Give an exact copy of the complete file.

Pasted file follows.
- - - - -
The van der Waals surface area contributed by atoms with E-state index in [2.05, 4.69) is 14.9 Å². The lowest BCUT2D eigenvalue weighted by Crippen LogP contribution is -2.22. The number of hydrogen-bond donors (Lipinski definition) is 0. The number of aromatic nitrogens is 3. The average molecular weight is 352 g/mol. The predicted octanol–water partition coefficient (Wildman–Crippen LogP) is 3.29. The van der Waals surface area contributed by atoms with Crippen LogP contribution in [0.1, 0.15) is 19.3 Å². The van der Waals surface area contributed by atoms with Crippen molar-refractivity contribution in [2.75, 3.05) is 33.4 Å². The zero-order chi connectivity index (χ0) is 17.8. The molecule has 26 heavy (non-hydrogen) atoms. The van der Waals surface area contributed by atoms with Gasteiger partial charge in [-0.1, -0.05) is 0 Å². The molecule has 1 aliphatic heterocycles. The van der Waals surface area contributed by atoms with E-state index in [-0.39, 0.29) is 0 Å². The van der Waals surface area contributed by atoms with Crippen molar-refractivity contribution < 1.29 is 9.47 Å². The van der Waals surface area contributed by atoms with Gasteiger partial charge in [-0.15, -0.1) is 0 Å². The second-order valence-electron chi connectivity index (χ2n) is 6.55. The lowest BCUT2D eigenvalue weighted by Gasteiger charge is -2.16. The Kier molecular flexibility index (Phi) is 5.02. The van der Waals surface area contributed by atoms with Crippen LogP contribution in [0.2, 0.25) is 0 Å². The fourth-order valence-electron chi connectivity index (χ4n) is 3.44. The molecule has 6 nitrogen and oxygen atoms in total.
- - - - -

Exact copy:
The van der Waals surface area contributed by atoms with E-state index in [2.05, 4.69) is 14.9 Å². The lowest BCUT2D eigenvalue weighted by Crippen LogP contribution is -2.22. The number of hydrogen-bond donors (Lipinski definition) is 0. The number of aromatic nitrogens is 3. The average molecular weight is 352 g/mol. The predicted octanol–water partition coefficient (Wildman–Crippen LogP) is 3.29. The van der Waals surface area contributed by atoms with Crippen LogP contribution in [0.1, 0.15) is 19.3 Å². The van der Waals surface area contributed by atoms with Crippen molar-refractivity contribution in [2.75, 3.05) is 33.4 Å². The zero-order chi connectivity index (χ0) is 17.8. The molecule has 26 heavy (non-hydrogen) atoms. The van der Waals surface area contributed by atoms with Gasteiger partial charge in [-0.1, -0.05) is 0 Å². The molecule has 1 aliphatic heterocycles. The van der Waals surface area contributed by atoms with E-state index in [-0.39, 0.29) is 0 Å². The van der Waals surface area contributed by atoms with Crippen molar-refractivity contribution < 1.29 is 9.47 Å². The van der Waals surface area contributed by atoms with Gasteiger partial charge in [-0.15, -0.1) is 0 Å². The second-order valence-electron chi connectivity index (χ2n) is 6.55. The lowest BCUT2D eigenvalue weighted by Gasteiger charge is -2.16. The Kier molecular flexibility index (Phi) is 5.02. The van der Waals surface area contributed by atoms with Crippen LogP contribution in [0.2, 0.25) is 0 Å². The fourth-order valence-electron chi connectivity index (χ4n) is 3.44. The molecule has 6 nitrogen and oxygen atoms in total.